There are several trees that can be cut to make the whole process a lot more consistent (red circles). For Dire, if you want to “close” the pull or pull-through you can cut the tree to the top-left of the bounty rune. This isn’t absolutely necessary, but it is advised—otherwise the pull-through can be very inconsistent and you will need to follow the neutrals to keep vision. As always, pull-through is not exact science, but aiming to draw aggro when the neutral camp has roughly 400 total HP left should yield decent results.
For Radiant, cutting the forest in the “back” of the medium camp for sidelane pulls will allow you to pull not to the river, but directly into your lane, which is a massive advantage, since this pull is much harder to disrupt. Shave off another second, aiming to draw aggro at X:16-X:17 if you do cut those trees and try to always keep your own vision on the neutral creeps or the lane creeps quickly lose interest and start returning back to the lane.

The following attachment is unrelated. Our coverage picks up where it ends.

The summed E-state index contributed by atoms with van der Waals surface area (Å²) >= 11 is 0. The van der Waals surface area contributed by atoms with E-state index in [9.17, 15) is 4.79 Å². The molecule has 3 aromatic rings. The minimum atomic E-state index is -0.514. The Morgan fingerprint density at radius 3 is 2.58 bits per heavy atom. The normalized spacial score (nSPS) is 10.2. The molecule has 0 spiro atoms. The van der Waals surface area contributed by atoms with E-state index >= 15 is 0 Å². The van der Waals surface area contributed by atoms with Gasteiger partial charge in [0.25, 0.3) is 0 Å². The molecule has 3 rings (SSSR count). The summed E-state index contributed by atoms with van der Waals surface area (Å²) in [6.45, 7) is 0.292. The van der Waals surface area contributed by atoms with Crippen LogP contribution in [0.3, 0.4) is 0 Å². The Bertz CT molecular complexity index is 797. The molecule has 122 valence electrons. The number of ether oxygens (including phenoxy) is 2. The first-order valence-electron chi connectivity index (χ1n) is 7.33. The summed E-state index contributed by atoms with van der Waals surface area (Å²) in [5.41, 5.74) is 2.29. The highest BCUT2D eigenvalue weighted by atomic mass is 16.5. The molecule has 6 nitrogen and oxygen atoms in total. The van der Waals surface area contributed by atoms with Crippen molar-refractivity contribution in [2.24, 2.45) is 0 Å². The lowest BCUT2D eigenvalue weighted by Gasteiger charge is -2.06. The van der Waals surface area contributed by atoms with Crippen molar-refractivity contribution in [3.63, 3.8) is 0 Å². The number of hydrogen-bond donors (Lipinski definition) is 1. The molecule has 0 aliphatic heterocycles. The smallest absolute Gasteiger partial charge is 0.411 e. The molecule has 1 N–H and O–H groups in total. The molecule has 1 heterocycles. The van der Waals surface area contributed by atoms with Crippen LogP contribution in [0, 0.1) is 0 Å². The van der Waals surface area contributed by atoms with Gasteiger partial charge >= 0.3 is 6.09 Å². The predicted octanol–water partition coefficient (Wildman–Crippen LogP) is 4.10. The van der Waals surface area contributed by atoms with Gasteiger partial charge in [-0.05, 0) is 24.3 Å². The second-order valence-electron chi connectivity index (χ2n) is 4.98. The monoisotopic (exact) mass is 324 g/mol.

The Tier 2 Highgrounds or the Shrine Highgrounds are probably some of the most important areas of the map—controlling it means controlling the fights in the area. Initially many assumed it would help teams protect their Tier 2 towers, having extra safety from both superior vision, no uphill misses and potential Shrine usage. So far, we’ve actually seen it going both ways.
Whoever controls the Shrine Highground controls the Tier 2 on the lane—it is as simple as that. If your team wasn’t already in position before the push started, defending your objectives becomes much harder—the enemy will have several angles of attack and superior vision.